While new medications have been introduced to treat kidney disease, few drugs or treatments can reverse the progression to end-stage renal disease. Therefore, it is crucial to explore novel therapeutics to improve patients’ quality of life and possibly cure, reverse or alleviate kidney disease. I am one of the few nephrologists who is also a professional investor. Investing as an angel or in a more structured way — via a VC or PE fund — can have a tremendous impact on the future of kidney care, which is still a blank canvas in terms of innovation. This is just one specialty area where a physician can leverage their background and expertise to identify and accelerate the solutions that will make the biggest difference for other providers and, most importantly, for patients.

    Physician mentor/advisor

    Physicians can also serve as a mentor or advisor and assist in the development of new technologies or treatments. There is no shortage of startup companies and new ideas circulating. However, to be successful, you need to compile a great team with expertise in a variety of areas. Physicians can play a critical role in advising these companies for organizations that operate in the health care space. In addition, founders should surround themselves with engineers who help design the solutions and businesspeople who can figure out the path to making the company sustainable. It should be a team approach, where everybody works together to improve patient outcomes.

    As someone involved in the health care technology space, I always try to do a little bit of matchmaking and rapport-building between experienced health care insiders and founders to create value and accelerate company growth through human capital. Not only is their professional expertise valuable, but bringing people together with different backgrounds, cultures, and experiences provides different perspectives and ideas to the organization, which is ultimately beneficial in making great solutions a reality.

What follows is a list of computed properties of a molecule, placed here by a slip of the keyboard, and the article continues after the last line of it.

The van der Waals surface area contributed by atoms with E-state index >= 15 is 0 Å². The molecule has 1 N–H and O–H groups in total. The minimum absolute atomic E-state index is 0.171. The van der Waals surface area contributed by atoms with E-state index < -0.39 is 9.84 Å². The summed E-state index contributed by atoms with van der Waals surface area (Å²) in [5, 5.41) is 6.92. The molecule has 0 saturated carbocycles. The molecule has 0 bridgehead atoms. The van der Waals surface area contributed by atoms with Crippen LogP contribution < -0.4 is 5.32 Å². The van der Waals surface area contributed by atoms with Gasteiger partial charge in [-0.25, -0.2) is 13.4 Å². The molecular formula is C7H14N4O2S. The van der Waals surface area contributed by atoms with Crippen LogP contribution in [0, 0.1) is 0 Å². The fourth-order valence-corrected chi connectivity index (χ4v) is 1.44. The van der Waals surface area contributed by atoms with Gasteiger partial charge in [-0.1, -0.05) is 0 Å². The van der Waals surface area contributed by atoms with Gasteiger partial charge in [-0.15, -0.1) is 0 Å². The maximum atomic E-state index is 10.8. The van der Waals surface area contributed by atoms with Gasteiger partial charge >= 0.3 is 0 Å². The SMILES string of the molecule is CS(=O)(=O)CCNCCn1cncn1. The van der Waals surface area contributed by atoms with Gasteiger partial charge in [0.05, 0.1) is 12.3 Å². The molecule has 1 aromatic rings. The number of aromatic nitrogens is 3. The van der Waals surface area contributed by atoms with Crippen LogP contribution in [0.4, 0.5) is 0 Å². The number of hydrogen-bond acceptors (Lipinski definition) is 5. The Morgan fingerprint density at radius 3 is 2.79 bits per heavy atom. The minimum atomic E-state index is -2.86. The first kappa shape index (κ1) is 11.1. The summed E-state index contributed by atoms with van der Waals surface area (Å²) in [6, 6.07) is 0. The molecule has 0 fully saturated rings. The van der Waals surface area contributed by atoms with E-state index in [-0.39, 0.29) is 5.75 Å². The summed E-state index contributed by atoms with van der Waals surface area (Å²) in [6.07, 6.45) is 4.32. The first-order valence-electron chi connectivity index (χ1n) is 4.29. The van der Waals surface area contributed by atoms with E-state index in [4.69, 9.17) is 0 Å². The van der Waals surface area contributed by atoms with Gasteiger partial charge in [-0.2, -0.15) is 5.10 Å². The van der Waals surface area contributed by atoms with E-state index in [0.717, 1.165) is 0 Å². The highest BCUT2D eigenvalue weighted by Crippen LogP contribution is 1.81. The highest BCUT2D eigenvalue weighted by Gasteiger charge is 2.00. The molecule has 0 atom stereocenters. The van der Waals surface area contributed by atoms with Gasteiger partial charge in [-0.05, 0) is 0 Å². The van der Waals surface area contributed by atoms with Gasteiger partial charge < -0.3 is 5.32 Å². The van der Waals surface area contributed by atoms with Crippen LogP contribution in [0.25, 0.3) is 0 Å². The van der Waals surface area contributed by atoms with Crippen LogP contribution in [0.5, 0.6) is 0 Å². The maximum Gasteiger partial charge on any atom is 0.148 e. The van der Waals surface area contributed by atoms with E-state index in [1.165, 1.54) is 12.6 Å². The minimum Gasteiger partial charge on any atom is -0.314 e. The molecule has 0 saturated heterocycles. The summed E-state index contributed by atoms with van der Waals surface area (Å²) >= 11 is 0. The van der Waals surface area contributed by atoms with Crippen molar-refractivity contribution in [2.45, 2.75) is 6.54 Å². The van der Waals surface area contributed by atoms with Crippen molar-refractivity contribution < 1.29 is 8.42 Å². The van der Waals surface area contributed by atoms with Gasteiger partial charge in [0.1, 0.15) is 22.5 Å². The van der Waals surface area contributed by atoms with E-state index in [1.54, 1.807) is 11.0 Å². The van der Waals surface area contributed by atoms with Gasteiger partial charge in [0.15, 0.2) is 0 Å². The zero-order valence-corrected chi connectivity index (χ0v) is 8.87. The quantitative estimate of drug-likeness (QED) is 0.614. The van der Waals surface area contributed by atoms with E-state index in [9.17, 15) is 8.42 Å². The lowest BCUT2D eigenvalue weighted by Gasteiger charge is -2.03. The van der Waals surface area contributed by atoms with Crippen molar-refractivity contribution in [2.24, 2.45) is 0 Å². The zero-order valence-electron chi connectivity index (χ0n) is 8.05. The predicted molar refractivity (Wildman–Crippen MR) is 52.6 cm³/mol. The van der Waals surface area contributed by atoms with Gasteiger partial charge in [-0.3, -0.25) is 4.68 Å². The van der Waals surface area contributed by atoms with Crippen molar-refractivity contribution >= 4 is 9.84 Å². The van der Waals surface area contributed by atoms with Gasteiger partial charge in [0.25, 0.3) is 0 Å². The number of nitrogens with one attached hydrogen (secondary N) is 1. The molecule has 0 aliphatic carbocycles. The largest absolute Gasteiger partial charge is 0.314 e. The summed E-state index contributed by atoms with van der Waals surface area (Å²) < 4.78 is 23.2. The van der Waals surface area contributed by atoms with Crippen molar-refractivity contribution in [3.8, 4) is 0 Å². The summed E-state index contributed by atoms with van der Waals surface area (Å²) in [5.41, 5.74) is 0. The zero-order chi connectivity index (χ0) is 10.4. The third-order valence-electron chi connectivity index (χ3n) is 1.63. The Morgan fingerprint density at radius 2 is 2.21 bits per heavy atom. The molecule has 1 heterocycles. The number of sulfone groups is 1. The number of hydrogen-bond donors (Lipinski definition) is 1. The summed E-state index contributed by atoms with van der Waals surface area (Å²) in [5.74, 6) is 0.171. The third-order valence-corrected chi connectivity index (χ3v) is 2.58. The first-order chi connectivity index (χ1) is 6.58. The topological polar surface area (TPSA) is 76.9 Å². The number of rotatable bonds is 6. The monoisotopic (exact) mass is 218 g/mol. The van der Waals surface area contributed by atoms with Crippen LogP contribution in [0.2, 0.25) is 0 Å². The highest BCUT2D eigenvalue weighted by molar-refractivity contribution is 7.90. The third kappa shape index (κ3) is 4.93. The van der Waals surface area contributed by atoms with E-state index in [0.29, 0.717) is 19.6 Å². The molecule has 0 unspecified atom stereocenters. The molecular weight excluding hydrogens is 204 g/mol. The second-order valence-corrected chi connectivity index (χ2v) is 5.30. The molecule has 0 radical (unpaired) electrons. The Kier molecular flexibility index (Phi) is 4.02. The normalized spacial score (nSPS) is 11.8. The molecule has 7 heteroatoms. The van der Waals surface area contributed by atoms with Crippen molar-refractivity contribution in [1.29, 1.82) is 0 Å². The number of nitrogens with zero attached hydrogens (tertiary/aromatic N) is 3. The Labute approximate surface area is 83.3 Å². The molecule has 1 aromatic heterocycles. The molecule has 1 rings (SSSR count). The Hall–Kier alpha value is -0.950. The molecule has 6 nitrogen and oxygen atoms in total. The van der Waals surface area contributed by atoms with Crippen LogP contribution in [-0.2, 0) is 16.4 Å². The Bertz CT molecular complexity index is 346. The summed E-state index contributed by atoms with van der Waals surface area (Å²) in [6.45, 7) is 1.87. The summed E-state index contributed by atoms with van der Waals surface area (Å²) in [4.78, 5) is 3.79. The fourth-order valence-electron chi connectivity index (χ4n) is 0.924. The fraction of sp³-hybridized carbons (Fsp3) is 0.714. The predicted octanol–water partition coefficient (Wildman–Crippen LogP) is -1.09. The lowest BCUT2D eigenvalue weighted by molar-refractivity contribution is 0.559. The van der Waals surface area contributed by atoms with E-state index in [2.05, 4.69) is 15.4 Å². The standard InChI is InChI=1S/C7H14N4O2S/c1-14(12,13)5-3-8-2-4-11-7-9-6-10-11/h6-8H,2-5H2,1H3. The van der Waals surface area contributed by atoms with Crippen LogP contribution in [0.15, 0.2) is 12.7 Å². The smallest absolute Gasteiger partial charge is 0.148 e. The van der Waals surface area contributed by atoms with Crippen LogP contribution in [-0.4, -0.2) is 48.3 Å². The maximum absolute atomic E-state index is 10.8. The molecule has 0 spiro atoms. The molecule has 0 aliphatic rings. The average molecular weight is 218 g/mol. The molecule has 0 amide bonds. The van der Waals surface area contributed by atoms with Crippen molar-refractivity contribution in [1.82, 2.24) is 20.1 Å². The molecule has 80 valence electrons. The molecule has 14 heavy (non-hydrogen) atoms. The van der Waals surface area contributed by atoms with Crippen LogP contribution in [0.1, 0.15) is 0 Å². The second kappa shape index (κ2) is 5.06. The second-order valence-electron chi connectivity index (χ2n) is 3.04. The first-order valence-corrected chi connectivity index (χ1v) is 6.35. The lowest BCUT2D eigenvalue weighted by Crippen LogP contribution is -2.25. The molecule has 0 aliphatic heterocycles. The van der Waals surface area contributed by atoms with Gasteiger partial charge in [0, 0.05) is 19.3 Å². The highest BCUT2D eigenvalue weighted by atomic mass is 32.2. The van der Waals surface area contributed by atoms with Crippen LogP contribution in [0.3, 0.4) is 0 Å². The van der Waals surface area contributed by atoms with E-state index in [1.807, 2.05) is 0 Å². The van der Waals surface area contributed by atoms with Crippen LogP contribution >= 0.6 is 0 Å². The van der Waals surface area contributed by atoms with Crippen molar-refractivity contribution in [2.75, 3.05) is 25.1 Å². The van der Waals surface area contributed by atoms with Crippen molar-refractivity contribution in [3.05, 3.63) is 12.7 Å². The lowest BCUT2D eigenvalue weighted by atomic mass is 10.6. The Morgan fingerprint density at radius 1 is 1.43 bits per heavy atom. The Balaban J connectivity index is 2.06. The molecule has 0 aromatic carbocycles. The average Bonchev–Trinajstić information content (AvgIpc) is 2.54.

Physician early adopters

    There is also an opportunity for physicians to act as care delivery gatekeepers and help to usher in new and cutting-edge forms of treatment, such as digital therapeutics. Digital therapeutics (DTx) deliver medical interventions directly to patients using evidence-based, clinically validated software to treat, manage, and prevent a broad spectrum of diseases and disorders.

    Although digital therapeutics has the potential to transform health care, there are multiple challenges for physicians to prescribe digital health therapeutics. Some of these challenges for physicians include:
    • Not being aware of the digital health solutions available for specific patient populations.
    • While they might know about their existence, they might not have the time to incorporate these ever-evolving new digital technologies into their patient care workflows.
    • They might not trust technologies that have only been on the market for a short period of time.
    There also needs to be a dialogue between developers (of drugs or new technologies) and physicians, so physicians will feel comfortable prescribing these new treatments, whether prescription drugs or digital therapeutics. DTx products have the potential to address critical gaps in care for underserved populations, regardless of patient age, language, culture, income, disease state, or geography.

    Looking ahead

    Health care is continuing to evolve, and physicians have an important role to usher in new technologies and forms of care. The path ahead requires a multi-dimensional approach and the cross-fertilization of clinical, scientific, technological, and business disciplines. I envision a future in which physicians will continue to leverage their medical backgrounds in untraditional ways to fuel innovation and create a more equitable health care system for us all.